22 Feb Motivation Thursdays with Mrs. Samuels
“Stay in your lane… if you want to come into mine, please signal your intentions.”
Motivation Thursdays with Mrs. Samuels
“The only people who get upset about you setting boundaries, are the ones who were benefiting from you having none.”
“There is nothing in your life at this moment that you are not allowing to be there.”
“Stop asking why they keep doing it and start asking why you keep allowing it.”
Leaders do many things well, it’s typically a prerequisite for leadership. However, one character-flaw that keeps them from reaching optimal satisfaction, is their lack of boundaries with coworkers. For many leaders, their lack of boundaries causes them to take on extra workloads, priorities, and burdens that are not theirs to carry. You may argue it’s the responsibility of a leader to carry the extra load and burdens of the business, and while that may be somewhat true, I will argue it’s more about your Pride than your responsibility. Many people in leadership roles come to me to “seek help” with work/life balance.
Typically, within minutes of the conversation I am letting them know they sound more like a martyr than a leader. I explain to them, no one is asking them to take on every responsibility and task, yet they do so and then complain ad nauseam about how frustrated and exhausted they are. I take this opportunity to ask why they need to be involved in every detail, decision, and plan. Every time, the response is PRIDE. Pride runs with the thought of “I am the only one capable, I understand it best, My ideas are most effective, My lack of involvement will lead to ultimate destruction of the business, etc.” I then pose the question, if you are the only one capable of running the business, why did you hire employees? And because leaders have a tendency to talk for 45 minutes straight, this is where the conversation ends, and we pick it up next time. There is always a next time, because now their newest task is to convince the therapist of how great they really are and that the stress of the job is just part of the process. Below is what I suggest to them during their next visit (and no I do not allow for time to convince me of their greatness, as I prefer to stick to the agenda).
1. Identify what it is that you need to do, that you’re not getting done. Many leaders complain that they get so many demands for attention, pleas for help and unnecessary interruptions from their team or other people in the organization, that they aren’t able to devote almost any time to critical high-level thinking or planning. Determine how many hours a week this work takes and prioritize it. This may look like not taking meetings the first hour of your workday, using a different workspace so as to not be interrupted during your essential work time, not answering phone calls or responding to emails/texts during a certain time of day, shutting your door and NOT answering it if someone knocks. If you are constantly being interrupted, it is because you have trained your employees/coworkers that you are available for interruptions. You will need to retrain them.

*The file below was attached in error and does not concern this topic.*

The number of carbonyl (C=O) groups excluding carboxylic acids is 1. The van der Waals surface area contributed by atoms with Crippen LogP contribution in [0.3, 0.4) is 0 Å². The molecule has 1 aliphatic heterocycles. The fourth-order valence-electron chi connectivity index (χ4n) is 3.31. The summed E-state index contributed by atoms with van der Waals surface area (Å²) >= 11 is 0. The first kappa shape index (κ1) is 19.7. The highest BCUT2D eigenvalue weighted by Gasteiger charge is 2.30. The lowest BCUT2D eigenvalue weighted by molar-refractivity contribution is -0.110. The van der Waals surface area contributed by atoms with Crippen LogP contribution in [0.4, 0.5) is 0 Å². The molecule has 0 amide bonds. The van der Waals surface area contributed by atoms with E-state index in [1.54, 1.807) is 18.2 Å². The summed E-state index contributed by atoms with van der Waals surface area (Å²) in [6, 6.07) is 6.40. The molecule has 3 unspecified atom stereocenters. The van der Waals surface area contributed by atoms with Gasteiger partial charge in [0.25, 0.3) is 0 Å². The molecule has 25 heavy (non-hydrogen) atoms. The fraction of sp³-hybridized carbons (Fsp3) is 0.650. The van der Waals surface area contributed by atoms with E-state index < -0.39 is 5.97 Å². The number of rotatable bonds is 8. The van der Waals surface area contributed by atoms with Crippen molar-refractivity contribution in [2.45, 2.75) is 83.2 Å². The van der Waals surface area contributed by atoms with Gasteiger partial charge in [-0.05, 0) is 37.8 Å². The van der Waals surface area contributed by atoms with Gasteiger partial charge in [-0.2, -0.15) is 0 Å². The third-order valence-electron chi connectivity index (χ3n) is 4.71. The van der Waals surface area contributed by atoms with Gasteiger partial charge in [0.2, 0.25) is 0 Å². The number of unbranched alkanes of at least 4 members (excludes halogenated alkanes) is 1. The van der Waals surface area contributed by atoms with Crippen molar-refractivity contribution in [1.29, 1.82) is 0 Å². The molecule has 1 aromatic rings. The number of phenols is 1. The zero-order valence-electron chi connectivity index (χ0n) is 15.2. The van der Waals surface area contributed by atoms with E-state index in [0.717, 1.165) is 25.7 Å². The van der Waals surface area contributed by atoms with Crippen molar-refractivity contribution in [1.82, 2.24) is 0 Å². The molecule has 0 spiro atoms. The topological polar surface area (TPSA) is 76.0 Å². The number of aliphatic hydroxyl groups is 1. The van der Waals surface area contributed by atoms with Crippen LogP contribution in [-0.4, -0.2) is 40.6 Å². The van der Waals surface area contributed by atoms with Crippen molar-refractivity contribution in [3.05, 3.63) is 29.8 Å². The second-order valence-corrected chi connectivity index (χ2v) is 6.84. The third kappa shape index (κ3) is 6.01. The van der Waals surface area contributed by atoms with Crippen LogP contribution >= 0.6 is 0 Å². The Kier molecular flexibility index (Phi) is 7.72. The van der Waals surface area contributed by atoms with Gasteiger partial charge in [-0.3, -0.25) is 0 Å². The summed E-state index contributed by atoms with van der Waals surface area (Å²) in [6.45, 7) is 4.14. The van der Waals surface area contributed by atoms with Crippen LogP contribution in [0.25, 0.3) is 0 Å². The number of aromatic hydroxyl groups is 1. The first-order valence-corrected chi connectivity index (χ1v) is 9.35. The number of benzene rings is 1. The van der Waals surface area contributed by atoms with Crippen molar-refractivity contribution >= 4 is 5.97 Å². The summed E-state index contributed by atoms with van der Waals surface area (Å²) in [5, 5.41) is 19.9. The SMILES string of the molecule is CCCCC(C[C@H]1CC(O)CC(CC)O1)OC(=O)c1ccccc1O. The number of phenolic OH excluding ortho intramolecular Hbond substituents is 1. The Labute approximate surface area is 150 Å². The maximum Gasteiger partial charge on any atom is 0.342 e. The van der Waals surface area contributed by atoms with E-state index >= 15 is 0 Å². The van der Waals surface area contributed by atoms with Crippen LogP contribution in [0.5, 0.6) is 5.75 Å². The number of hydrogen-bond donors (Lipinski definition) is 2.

2. Check yourself. Are you the martyr I was talking about? Is pride at the forefront of your stress? Are you setting realistic expectations for yourself, your employees, and the operation? Are you the ONLY one capable of solving problems, making decisions, and managing operations? If you answered yes to any of the above it might be time to reevaluate your role as a leader.
3. Step away. Trust your team. Stepping away and allowing them to do their job without you micromanaging them sends the message that they are capable and have been put into their role “on purpose”. When your team knows that you trust them, the constant need to interrupt will decrease. Stepping away also allows you to see things through a fresh lens. Oftentimes leaders in a stressful environment are “leading” from a position of frustration, disappointment, and panic…which, I would argue, are not ways I would want to be described as a leader.
In closing, prioritize what is essential within your role. Make the time to complete these tasks every day. Check your intentions and your thinking patterns. Do they need to be adjusted? Step away. You likely have responsibilities to people and things outside of your job title. When you continually say yes to something you are always saying no to something else.
Have a wonderful weekend,
Amanda Samuels, LMFT